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"Ikemeso": Please, make me cry.

Actualizado: 27 mar

It may be a cliché, but for Westerners, Japanese culture remains a cultural Galapagos, a place where the most shocking trends have an ecosystem that keeps them alive.

It is well documented the fact that the Japanese do not usually show their emotions too much in public, and perhaps for this reason a service like "Ikemeso" is necessary, where an attractive man ("ikemen") visits the office of a woman who pays him for drying her tears and saying comforting words.

The service includes a series of male prototypes that they can choose from, for example a more mature and intellectual man or a "bad boy" with attitude.

Advocates of this service claim that crying has a relaxing effect that generates a certain well-being and eliminates accumulated stress (something that is a problem among certain sectors of Japanese society).

The sessions can be private, but curiously, groups are also popular. Women gather in the same room and after an encouragement to cry, the "ikemen" approaches them and delicately wipes their cheeks. It is important for the man to be attractive because actions like crying are easier in the presence of someone to whom we feel attracted.

The service is not popular among the male population since in Japan there is a certain taboo in showing a man crying in public, but all societies evolve and Japan is no exception. Japanese youth are more open and perhaps in the future there will be a demand for these services for men as well.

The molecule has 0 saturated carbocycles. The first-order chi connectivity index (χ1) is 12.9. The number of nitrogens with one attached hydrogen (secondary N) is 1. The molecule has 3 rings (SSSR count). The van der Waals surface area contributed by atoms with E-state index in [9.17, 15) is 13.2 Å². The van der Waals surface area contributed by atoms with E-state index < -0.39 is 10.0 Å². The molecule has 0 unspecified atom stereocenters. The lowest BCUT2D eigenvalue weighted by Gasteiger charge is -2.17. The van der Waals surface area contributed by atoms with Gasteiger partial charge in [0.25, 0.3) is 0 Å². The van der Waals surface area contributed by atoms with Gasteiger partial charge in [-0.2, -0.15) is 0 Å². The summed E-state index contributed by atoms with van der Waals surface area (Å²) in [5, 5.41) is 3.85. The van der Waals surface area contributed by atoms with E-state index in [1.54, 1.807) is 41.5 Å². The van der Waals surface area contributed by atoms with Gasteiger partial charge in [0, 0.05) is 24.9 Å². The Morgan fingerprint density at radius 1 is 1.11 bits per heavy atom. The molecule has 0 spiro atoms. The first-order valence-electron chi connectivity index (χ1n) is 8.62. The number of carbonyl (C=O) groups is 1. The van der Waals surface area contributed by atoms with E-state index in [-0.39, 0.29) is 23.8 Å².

There is another factor that explains why it is a popular service among its customers, mainly women who have positions of responsibility (and stress) in an environment that is generally quite masculine. In order to reach these positions, many women have given up starting a family or even having a relationship with a partner. The "ikemen" fulfills a substitute function generally reserved for boyfriends or husbands.

Japan is a country where ceremonies are very important and in this case a ceremony is established to cry, something that would otherwise be repressed and in turn generate more stress. In fact, in a study carried out among 37 countries, the Japanese were the ones with the least tendency to cry. On the contrary, the Americans were the most prone to do so.

At a biological level, tears are not something exclusive to human beings since other species of animals also produce them. However, what is unique to our species is the way we do it. The environment can greatly influence the way we cry and the reason why we do it. What seems clearer is that the calming effects of crying are beneficial in many ways.

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